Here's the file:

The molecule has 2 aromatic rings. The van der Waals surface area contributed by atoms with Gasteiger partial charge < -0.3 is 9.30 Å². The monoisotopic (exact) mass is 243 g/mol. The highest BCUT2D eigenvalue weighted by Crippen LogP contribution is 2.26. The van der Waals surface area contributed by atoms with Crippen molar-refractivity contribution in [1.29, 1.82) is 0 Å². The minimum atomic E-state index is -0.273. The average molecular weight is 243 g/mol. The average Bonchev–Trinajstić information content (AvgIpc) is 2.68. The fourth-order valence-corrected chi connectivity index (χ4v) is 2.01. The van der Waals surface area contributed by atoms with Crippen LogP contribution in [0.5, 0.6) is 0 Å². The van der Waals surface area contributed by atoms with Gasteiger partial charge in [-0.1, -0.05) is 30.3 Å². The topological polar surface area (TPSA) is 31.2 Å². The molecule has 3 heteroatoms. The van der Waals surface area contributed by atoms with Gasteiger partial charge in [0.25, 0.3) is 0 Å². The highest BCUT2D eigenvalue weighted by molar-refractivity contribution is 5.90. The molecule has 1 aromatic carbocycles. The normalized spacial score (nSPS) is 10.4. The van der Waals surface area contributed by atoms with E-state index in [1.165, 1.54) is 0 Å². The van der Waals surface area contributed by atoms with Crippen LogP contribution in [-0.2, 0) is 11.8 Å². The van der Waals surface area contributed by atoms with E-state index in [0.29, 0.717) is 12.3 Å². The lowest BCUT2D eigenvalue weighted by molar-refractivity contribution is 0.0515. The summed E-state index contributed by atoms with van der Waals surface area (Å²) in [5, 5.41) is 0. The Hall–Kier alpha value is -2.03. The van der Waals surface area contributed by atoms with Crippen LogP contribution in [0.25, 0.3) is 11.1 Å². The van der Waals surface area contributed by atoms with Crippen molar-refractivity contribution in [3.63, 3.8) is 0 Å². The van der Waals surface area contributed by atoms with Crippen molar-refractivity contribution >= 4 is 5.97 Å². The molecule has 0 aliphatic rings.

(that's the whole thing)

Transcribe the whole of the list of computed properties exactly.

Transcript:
The molecule has 2 aromatic rings. The van der Waals surface area contributed by atoms with Gasteiger partial charge < -0.3 is 9.30 Å². The monoisotopic (exact) mass is 243 g/mol. The highest BCUT2D eigenvalue weighted by Crippen LogP contribution is 2.26. The van der Waals surface area contributed by atoms with Crippen molar-refractivity contribution in [1.29, 1.82) is 0 Å². The minimum atomic E-state index is -0.273. The average molecular weight is 243 g/mol. The average Bonchev–Trinajstić information content (AvgIpc) is 2.68. The fourth-order valence-corrected chi connectivity index (χ4v) is 2.01. The van der Waals surface area contributed by atoms with Crippen LogP contribution in [0.5, 0.6) is 0 Å². The van der Waals surface area contributed by atoms with Gasteiger partial charge in [-0.1, -0.05) is 30.3 Å². The topological polar surface area (TPSA) is 31.2 Å². The molecule has 3 heteroatoms. The van der Waals surface area contributed by atoms with Gasteiger partial charge in [0.25, 0.3) is 0 Å². The highest BCUT2D eigenvalue weighted by molar-refractivity contribution is 5.90. The molecule has 1 aromatic carbocycles. The normalized spacial score (nSPS) is 10.4. The van der Waals surface area contributed by atoms with E-state index in [1.165, 1.54) is 0 Å². The van der Waals surface area contributed by atoms with Crippen LogP contribution in [-0.2, 0) is 11.8 Å². The van der Waals surface area contributed by atoms with E-state index in [0.29, 0.717) is 12.3 Å². The lowest BCUT2D eigenvalue weighted by molar-refractivity contribution is 0.0515. The summed E-state index contributed by atoms with van der Waals surface area (Å²) in [5, 5.41) is 0. The Hall–Kier alpha value is -2.03. The van der Waals surface area contributed by atoms with Crippen LogP contribution in [0.25, 0.3) is 11.1 Å². The van der Waals surface area contributed by atoms with Crippen molar-refractivity contribution in [3.63, 3.8) is 0 Å². The van der Waals surface area contributed by atoms with Crippen molar-refractivity contribution >= 4 is 5.97 Å². The molecule has 0 aliphatic rings.